Typeguards in Typescript

Typeguards enable us to process function arguments based on their types.

Consider this example -

function join(a: string): string {
  return a;
}

console.log(join("hello")); // hello

What if we want to use join for strings or numbers? We can do a union type like so -

function join(a: string | number): string | number {
  return a;
}

console.log(join("hello")); // hello
console.log(join(1)); // 1

But, a real world problem would lie in processing the input arguments - not just returning them. Also, the methods and properties of the argument will change within a function based on their types. Typescript solves this problem using Typeguard.

Typeguard is a way if isolating types within an argument in specific blocks. Typescript provides different ways of solving this problem in different situations - typeof, instanceof, literals and in. You can also go ahead and create your own typeguards if none of those satisfy your use case.

typeof

We can build on the previous example -

function join(a: string | number, b: string | number): string | number {
  if (typeof a == "string" && typeof b == "string") {
    return "".concat(a, " ", b);
  } else if (typeof a == "number" && typeof b == "number") {
    return "".concat("".concat(String(a), String(b)));
  }
}

console.log(join("hello", "world")); // hello world
console.log(join(1, 2)); // 12

By simply the process of checking the type with typeof a == "string", Typescript will infer that anything in the block will use a as a string. So, you can easily use a.toUpperCase() within the block but a.toFixed(0) will produce a compilation error.

In the above code block, you could drop the else if and include just an else to get the same result.

function join(a: string | number, b: string | number): string | number {
  if (typeof a == "string" && typeof b == "string") {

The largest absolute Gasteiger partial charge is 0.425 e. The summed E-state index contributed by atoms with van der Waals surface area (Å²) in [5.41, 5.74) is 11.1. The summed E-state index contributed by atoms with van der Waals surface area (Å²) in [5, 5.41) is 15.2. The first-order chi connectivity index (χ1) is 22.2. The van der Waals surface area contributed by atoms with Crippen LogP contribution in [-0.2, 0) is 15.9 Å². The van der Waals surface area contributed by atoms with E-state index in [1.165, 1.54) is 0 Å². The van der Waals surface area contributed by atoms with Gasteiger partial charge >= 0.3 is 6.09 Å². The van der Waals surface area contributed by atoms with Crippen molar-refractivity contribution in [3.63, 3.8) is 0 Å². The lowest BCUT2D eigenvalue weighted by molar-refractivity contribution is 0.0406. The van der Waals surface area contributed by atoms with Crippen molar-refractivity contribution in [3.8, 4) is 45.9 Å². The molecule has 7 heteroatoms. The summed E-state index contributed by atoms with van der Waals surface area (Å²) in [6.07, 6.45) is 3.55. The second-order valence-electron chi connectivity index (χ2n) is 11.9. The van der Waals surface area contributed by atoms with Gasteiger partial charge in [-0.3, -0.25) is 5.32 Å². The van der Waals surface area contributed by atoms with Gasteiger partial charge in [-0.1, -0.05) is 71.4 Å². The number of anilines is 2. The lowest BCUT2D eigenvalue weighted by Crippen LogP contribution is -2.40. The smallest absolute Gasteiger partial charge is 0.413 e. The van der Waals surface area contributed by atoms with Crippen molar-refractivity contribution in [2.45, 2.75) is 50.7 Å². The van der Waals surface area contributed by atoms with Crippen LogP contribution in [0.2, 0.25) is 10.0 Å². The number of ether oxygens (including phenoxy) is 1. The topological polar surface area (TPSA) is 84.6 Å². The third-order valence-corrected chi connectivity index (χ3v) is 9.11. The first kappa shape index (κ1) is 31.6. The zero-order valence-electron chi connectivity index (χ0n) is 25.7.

return "".concat(a, " ", b);
  } else {
    return "".concat("".concat(String(a), String(b)));
  }
}

console.log(join("hello", "world")); // hello world
console.log(join(1, 2)); // 12

Typescript will understand that the only other type option for a and b is a number. So it will apply number properties and methods to the variables within the else block.

instanceof

Similar to the use-case for variables described above, instanceof applies itself to user-defined classes and objects.

class Earth {
  color = "blue";
}
class Mars {
  color = "red";
}

function colorPlanet(planet: Earth | Mars) {
  if (planet instanceof Earth) {
    console.log(planet.color);
  } else {
    console.log(planet.color);
  }
}

colorPlanet(new Earth()); // blue
colorPlanet(new Mars()); // red

in

in is similar to instanceof but rather than using an instance of the class, we use a prop of the object to distinguish between two types.

class Earth {
  life = true;
  color = "blue";
}
class Mars {
  color = "red";
}

function processPlanet(planet: Earth | Mars) {
  if ("life" in planet) {
    console.log(planet.color);
  } else {
    console.log(planet.color);
  }
}

processPlanet(new Earth()); // blue
processPlanet(new Mars()); // red

literals

Literals just refer to literal values within an object and to use the possible options as typeguards.

type custHappy = "yes" | "no";

function loadSurvey(sat: custHappy) {
  if (sat == "yes") {
    console.log("happy face");
    // loadPublicSurvey();
    //upSellHell();
  } else {
    console.log("frown face");
    // loadPrivateSurvey();
  }
}
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